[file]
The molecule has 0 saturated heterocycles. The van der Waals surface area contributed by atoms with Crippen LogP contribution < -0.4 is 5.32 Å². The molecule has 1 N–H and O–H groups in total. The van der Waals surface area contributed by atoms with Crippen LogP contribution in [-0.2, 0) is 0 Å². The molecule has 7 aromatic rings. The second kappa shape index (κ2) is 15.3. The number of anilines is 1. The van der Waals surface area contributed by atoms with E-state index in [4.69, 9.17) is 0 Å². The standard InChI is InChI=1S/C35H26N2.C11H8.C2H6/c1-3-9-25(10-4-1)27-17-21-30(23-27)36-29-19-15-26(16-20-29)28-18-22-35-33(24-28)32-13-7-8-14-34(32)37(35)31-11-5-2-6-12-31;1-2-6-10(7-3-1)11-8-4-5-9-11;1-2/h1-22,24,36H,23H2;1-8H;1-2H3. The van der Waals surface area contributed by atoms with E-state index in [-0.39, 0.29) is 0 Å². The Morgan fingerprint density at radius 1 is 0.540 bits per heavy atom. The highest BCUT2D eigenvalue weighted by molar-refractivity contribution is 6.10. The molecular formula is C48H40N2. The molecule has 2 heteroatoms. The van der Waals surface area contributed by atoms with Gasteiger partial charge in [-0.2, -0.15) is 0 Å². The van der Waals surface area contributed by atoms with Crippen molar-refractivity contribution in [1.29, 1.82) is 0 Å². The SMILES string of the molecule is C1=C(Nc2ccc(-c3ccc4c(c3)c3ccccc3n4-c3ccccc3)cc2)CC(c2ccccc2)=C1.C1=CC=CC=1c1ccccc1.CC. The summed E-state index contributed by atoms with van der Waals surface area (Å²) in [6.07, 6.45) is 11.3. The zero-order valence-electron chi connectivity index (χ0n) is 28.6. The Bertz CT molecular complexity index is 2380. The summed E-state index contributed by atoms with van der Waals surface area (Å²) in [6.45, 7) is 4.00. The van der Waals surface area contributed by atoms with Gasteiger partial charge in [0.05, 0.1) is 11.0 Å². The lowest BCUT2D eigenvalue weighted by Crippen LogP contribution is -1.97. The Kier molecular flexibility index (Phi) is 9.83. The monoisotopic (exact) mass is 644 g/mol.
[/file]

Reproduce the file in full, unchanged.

The molecule has 0 saturated heterocycles. The van der Waals surface area contributed by atoms with Crippen LogP contribution < -0.4 is 5.32 Å². The molecule has 1 N–H and O–H groups in total. The van der Waals surface area contributed by atoms with Crippen LogP contribution in [-0.2, 0) is 0 Å². The molecule has 7 aromatic rings. The second kappa shape index (κ2) is 15.3. The number of anilines is 1. The van der Waals surface area contributed by atoms with E-state index in [4.69, 9.17) is 0 Å². The standard InChI is InChI=1S/C35H26N2.C11H8.C2H6/c1-3-9-25(10-4-1)27-17-21-30(23-27)36-29-19-15-26(16-20-29)28-18-22-35-33(24-28)32-13-7-8-14-34(32)37(35)31-11-5-2-6-12-31;1-2-6-10(7-3-1)11-8-4-5-9-11;1-2/h1-22,24,36H,23H2;1-8H;1-2H3. The van der Waals surface area contributed by atoms with E-state index in [-0.39, 0.29) is 0 Å². The Morgan fingerprint density at radius 1 is 0.540 bits per heavy atom. The highest BCUT2D eigenvalue weighted by molar-refractivity contribution is 6.10. The molecular formula is C48H40N2. The molecule has 2 heteroatoms. The van der Waals surface area contributed by atoms with Gasteiger partial charge in [-0.2, -0.15) is 0 Å². The van der Waals surface area contributed by atoms with Crippen molar-refractivity contribution in [1.29, 1.82) is 0 Å². The SMILES string of the molecule is C1=C(Nc2ccc(-c3ccc4c(c3)c3ccccc3n4-c3ccccc3)cc2)CC(c2ccccc2)=C1.C1=CC=CC=1c1ccccc1.CC. The summed E-state index contributed by atoms with van der Waals surface area (Å²) in [6.07, 6.45) is 11.3. The zero-order valence-electron chi connectivity index (χ0n) is 28.6. The Bertz CT molecular complexity index is 2380. The summed E-state index contributed by atoms with van der Waals surface area (Å²) in [6.45, 7) is 4.00. The van der Waals surface area contributed by atoms with Gasteiger partial charge in [0.05, 0.1) is 11.0 Å². The lowest BCUT2D eigenvalue weighted by Crippen LogP contribution is -1.97. The Kier molecular flexibility index (Phi) is 9.83. The monoisotopic (exact) mass is 644 g/mol.